When the Pittsburgh Penguins host the New York Rangers for the second straight game Tuesday, Kasperi Kapanen will likely line up as the right winger with center Evgeni Malkin.
That wasn’t the original plan when the Penguins reacquired their 2014 first-round draft pick from Toronto during the offseason. Kapanen was projected as Sidney Crosby’s right winger.
But Kapanen, who missed training camp and the start of the season because of visa issues in his native Finland followed by a COVID-19 quarantine period, didn’t click — with Crosby or otherwise.
He was demoted to other lines and, on Feb. 20 against the Islanders, got benched in the third period, followed by a one-on-one conference with Pittsburgh coach Mike Sullivan.
“Everybody sees how I played. It wasn’t good enough,” Kapanen said. “Obviously, it was a nice little sit-down with Mike to talk about certain areas I can help the team. It’s not always about offense. It’s taking care of business down low in our own zone. That translates to the rest of my game.”
Since then, Kapanen has played with Malkin, who was not happy with his first several weeks of play this year, either. Both are prospering.
Over the past eight games, Kapanen has four goals, nine points, while Malkin has three goals, eight points.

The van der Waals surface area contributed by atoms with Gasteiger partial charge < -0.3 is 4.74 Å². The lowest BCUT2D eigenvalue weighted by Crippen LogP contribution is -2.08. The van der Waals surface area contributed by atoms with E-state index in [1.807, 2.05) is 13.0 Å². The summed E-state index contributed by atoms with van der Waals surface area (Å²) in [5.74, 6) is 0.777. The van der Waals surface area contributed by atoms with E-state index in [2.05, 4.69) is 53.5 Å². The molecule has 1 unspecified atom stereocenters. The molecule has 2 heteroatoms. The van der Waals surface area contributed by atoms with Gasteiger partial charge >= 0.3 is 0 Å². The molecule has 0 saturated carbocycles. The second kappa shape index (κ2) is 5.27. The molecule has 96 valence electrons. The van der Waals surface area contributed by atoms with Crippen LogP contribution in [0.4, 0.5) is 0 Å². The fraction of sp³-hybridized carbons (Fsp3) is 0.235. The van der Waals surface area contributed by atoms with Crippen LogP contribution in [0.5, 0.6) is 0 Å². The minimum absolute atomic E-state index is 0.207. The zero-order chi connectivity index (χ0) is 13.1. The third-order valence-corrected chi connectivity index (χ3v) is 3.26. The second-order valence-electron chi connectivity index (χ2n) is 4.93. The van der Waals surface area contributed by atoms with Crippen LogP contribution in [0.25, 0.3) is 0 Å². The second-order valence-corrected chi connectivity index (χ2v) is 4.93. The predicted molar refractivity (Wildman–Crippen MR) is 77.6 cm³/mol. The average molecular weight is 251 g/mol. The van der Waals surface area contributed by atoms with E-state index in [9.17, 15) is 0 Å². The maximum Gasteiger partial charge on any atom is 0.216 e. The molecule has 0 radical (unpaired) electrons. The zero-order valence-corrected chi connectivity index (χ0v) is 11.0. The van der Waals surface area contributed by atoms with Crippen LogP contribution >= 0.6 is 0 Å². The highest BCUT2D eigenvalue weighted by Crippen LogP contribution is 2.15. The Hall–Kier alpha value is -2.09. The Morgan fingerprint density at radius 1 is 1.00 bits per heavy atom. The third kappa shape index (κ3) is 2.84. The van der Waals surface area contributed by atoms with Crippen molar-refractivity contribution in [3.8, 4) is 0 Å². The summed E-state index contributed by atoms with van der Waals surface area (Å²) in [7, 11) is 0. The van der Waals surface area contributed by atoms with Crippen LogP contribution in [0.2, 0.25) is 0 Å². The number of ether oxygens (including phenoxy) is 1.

“I think they’ve established some pretty good chemistry,” Sullivan said. “(Malkin) is a really dangerous player off the rush. He sees the ice so well, and he commands so much attention with (Kapanen’s) speed.”
On Sunday, Kapanen had a goal and two assists, Malkin a goal and an assist in a 5-1 win that ended the Rangers’ three-game win streak and knocked them back to .500 a little over 24 hours after they had eclipsed that mark for the first time this season.
One upside to the two-game sets in this pandemic-era season is the chance to immediately correct things against the same team. Rangers coach David Quinn pointed to his team’s play in the neutral zone as one of those things.
“We were just way too puck-conscious in the neutral zone,” Quinn said. “Not really alert, gave up three or four breakaways because we’re playing the puck and not keeping our bodies between the net and the opposing players. Just basic things. Our mentality has to change in that scenario.”
New York also has to decide what to do at goaltender for Tuesday.
Igor Shesterkin has a mild groin strain. He is on the trip, but it’s far from clear that he could return Tuesday.
Quinn opted to give Alexandar Georgiev the start on Sunday even though he played Saturday afternoon in a 6-3 win at New Jersey.
“I wanted to give Georgie an opportunity to go back-to-back and get into a little bit of a rhythm,” Quinn said.
That didn’t go so well, as Georgiev, after being staked to a 1-0 lead, gave up three goals on six shots in the first period — and in a span of 61 seconds — before he was yanked in favor of Keith Kinkaid with 2:44 left in the period.
“We went back and forth about what to do, who to play (Sunday),” Quinn said. “I decided on playing Georgie, and I thought Kinkaid stepped up to the occasion when he went in.”
Kinkaid held strong until Pittsburgh added two goals in the latter half of the third period. He had not played in the NHL since Nov. 30, 2019 while with Montreal.
–Field Level Media